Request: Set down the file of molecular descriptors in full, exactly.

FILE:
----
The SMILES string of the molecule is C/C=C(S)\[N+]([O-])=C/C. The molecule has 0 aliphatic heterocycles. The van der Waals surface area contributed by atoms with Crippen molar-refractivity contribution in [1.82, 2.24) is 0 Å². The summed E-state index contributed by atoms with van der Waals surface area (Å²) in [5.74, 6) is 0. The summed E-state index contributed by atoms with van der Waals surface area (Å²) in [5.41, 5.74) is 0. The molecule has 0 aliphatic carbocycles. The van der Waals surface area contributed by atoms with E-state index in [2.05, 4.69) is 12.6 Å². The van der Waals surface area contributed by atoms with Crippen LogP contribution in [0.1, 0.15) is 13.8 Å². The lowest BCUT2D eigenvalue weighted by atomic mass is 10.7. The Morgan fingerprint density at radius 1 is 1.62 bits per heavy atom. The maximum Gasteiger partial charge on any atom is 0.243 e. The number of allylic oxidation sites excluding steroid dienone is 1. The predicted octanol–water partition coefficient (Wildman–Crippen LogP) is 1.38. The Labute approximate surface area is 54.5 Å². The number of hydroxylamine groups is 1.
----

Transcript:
The SMILES string of the molecule is C/C=C(S)\[N+]([O-])=C/C. The molecule has 0 aliphatic heterocycles. The van der Waals surface area contributed by atoms with Crippen molar-refractivity contribution in [1.82, 2.24) is 0 Å². The summed E-state index contributed by atoms with van der Waals surface area (Å²) in [5.74, 6) is 0. The summed E-state index contributed by atoms with van der Waals surface area (Å²) in [5.41, 5.74) is 0. The molecule has 0 aliphatic carbocycles. The van der Waals surface area contributed by atoms with E-state index in [2.05, 4.69) is 12.6 Å². The van der Waals surface area contributed by atoms with Crippen LogP contribution in [0.1, 0.15) is 13.8 Å². The lowest BCUT2D eigenvalue weighted by atomic mass is 10.7. The Morgan fingerprint density at radius 1 is 1.62 bits per heavy atom. The maximum Gasteiger partial charge on any atom is 0.243 e. The number of allylic oxidation sites excluding steroid dienone is 1. The predicted octanol–water partition coefficient (Wildman–Crippen LogP) is 1.38. The Labute approximate surface area is 54.5 Å². The number of hydroxylamine groups is 1.